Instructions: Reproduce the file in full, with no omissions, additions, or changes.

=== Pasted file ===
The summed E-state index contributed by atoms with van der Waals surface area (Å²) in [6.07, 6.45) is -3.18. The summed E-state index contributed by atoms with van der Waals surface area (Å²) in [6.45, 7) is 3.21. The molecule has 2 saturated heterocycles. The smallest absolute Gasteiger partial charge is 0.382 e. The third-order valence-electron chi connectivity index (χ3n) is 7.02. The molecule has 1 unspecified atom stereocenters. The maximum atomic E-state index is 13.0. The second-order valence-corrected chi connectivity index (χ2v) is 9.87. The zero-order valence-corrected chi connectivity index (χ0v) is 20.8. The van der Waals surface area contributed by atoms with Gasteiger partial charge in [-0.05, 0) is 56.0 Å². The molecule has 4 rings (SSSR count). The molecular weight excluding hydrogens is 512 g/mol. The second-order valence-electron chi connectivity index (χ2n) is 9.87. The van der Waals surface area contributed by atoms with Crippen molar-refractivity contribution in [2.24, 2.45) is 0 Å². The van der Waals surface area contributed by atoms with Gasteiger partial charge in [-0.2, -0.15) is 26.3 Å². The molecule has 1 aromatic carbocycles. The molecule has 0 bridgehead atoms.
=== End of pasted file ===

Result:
The summed E-state index contributed by atoms with van der Waals surface area (Å²) in [6.07, 6.45) is -3.18. The summed E-state index contributed by atoms with van der Waals surface area (Å²) in [6.45, 7) is 3.21. The molecule has 2 saturated heterocycles. The smallest absolute Gasteiger partial charge is 0.382 e. The third-order valence-electron chi connectivity index (χ3n) is 7.02. The molecule has 1 unspecified atom stereocenters. The maximum atomic E-state index is 13.0. The second-order valence-corrected chi connectivity index (χ2v) is 9.87. The zero-order valence-corrected chi connectivity index (χ0v) is 20.8. The van der Waals surface area contributed by atoms with Gasteiger partial charge in [-0.05, 0) is 56.0 Å². The molecule has 4 rings (SSSR count). The molecular weight excluding hydrogens is 512 g/mol. The second-order valence-electron chi connectivity index (χ2n) is 9.87. The van der Waals surface area contributed by atoms with Crippen molar-refractivity contribution in [2.24, 2.45) is 0 Å². The van der Waals surface area contributed by atoms with Gasteiger partial charge in [-0.2, -0.15) is 26.3 Å². The molecule has 1 aromatic carbocycles. The molecule has 0 bridgehead atoms.